Definition: To speak aloud in an oratorical manner. 


Pronunciation: Dee-claym


The verb declaim comes from the Middle French verb declamer, which comes from the Latin declamare, meaning to practice public speaking or bluster.  Declamare comes from the words de-(about or from), and clamare (to cry or shout).  It dates back to the late 14th century.

Why this word?

The high school I attended (Boston Latin School) had mandatory declamation several times a year.  It was an entire separate grade on your report card and so carried considerable weight.  For teens in general and for the awkward, shy teen that I was, this was tantamount to torture as permitted and endorsed by the school board.  Therefore my memories of the word declamation are entirely negative; but at the same time I do understand the importance of it as a skill and why the school emphasized learning it as part of a classical education.  The ability to be well spoken and to clearly express one’s beliefs even in the face of opposition is a skill that oftentimes goes overlooked but should in fact be an essential part of schooling.  Keeping the word “declaim” a part of our vocabulary will hopefully help preserve it as a skill as well.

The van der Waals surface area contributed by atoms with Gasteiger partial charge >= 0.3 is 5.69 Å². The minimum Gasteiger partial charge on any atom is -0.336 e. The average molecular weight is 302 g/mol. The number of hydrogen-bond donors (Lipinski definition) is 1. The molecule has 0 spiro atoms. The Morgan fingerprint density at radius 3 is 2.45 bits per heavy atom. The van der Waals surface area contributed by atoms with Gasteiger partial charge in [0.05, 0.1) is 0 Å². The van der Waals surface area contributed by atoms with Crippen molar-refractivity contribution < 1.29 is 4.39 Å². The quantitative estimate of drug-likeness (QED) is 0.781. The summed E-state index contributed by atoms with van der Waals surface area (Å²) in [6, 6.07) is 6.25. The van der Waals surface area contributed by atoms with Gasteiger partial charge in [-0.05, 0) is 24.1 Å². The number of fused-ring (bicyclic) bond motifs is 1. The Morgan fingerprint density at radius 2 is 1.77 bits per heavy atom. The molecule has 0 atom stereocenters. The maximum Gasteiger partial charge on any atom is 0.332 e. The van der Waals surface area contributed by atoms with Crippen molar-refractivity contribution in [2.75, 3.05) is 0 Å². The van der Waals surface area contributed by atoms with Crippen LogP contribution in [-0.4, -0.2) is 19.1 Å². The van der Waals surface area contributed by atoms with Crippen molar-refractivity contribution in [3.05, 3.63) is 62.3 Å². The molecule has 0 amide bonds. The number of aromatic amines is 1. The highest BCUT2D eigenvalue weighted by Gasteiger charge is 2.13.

How to use the word declaim in a sentece?

“He stood upon the steps and declaimed his vision for the country, all the while ignoring the question of his innocence.”

“The simple thought of declamation was enough to put in her in cold sweat, filled with dread for the oncoming nightmare.”



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Written by Kate Fulton

Kate Fulton has a bachelor’s degree in classics and psychology from the University of Massachusetts and is working on a library science degree from Simmons College. She has always been fascinated by words- their usage, spelling, and etymology. Kate may be one of the few people who enjoyed the verbal section of the SAT. Yes, she is a word geek. Currently she bores her husband and young daughter with her love of vocabulary.


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